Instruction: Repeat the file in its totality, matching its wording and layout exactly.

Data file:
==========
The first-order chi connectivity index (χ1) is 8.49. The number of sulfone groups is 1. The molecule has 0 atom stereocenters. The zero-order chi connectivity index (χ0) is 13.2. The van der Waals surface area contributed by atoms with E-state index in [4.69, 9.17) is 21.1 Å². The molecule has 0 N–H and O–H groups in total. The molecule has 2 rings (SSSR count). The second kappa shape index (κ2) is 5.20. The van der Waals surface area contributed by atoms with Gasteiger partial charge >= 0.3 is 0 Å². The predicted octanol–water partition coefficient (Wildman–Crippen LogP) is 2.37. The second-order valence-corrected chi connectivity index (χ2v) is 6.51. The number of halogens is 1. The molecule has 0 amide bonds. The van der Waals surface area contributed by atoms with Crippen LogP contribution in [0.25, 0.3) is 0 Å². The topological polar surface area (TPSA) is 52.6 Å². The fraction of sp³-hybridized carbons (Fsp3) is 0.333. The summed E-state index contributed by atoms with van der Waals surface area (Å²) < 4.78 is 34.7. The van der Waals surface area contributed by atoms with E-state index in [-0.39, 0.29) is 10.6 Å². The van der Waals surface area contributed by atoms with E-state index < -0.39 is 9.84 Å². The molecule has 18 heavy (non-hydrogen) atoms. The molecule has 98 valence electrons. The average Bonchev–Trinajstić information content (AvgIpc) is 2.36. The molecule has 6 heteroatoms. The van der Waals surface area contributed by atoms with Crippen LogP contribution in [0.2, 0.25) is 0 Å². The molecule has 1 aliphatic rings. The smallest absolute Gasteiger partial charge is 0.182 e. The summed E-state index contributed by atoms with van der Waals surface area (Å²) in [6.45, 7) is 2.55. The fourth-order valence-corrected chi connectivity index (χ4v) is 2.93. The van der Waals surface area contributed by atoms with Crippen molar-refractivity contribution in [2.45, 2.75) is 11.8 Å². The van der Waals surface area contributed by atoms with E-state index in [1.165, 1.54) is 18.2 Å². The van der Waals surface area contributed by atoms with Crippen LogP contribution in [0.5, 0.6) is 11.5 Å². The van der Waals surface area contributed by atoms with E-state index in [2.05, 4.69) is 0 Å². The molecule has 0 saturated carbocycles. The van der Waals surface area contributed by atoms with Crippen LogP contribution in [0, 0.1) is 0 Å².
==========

The first-order chi connectivity index (χ1) is 8.49. The number of sulfone groups is 1. The molecule has 0 atom stereocenters. The zero-order chi connectivity index (χ0) is 13.2. The van der Waals surface area contributed by atoms with E-state index in [4.69, 9.17) is 21.1 Å². The molecule has 0 N–H and O–H groups in total. The molecule has 2 rings (SSSR count). The second kappa shape index (κ2) is 5.20. The van der Waals surface area contributed by atoms with Gasteiger partial charge >= 0.3 is 0 Å². The predicted octanol–water partition coefficient (Wildman–Crippen LogP) is 2.37. The second-order valence-corrected chi connectivity index (χ2v) is 6.51. The number of halogens is 1. The molecule has 0 amide bonds. The van der Waals surface area contributed by atoms with Crippen LogP contribution in [0.25, 0.3) is 0 Å². The topological polar surface area (TPSA) is 52.6 Å². The fraction of sp³-hybridized carbons (Fsp3) is 0.333. The summed E-state index contributed by atoms with van der Waals surface area (Å²) < 4.78 is 34.7. The van der Waals surface area contributed by atoms with E-state index in [-0.39, 0.29) is 10.6 Å². The van der Waals surface area contributed by atoms with E-state index < -0.39 is 9.84 Å². The molecule has 18 heavy (non-hydrogen) atoms. The molecule has 98 valence electrons. The average Bonchev–Trinajstić information content (AvgIpc) is 2.36. The molecule has 6 heteroatoms. The van der Waals surface area contributed by atoms with Crippen LogP contribution in [0.2, 0.25) is 0 Å². The molecule has 1 aliphatic rings. The smallest absolute Gasteiger partial charge is 0.182 e. The summed E-state index contributed by atoms with van der Waals surface area (Å²) in [6.45, 7) is 2.55. The fourth-order valence-corrected chi connectivity index (χ4v) is 2.93. The van der Waals surface area contributed by atoms with Crippen molar-refractivity contribution in [2.45, 2.75) is 11.8 Å². The van der Waals surface area contributed by atoms with E-state index in [1.165, 1.54) is 18.2 Å². The van der Waals surface area contributed by atoms with Crippen LogP contribution in [0.5, 0.6) is 11.5 Å². The van der Waals surface area contributed by atoms with E-state index in [2.05, 4.69) is 0 Å². The molecule has 0 saturated carbocycles. The van der Waals surface area contributed by atoms with Crippen LogP contribution in [0, 0.1) is 0 Å².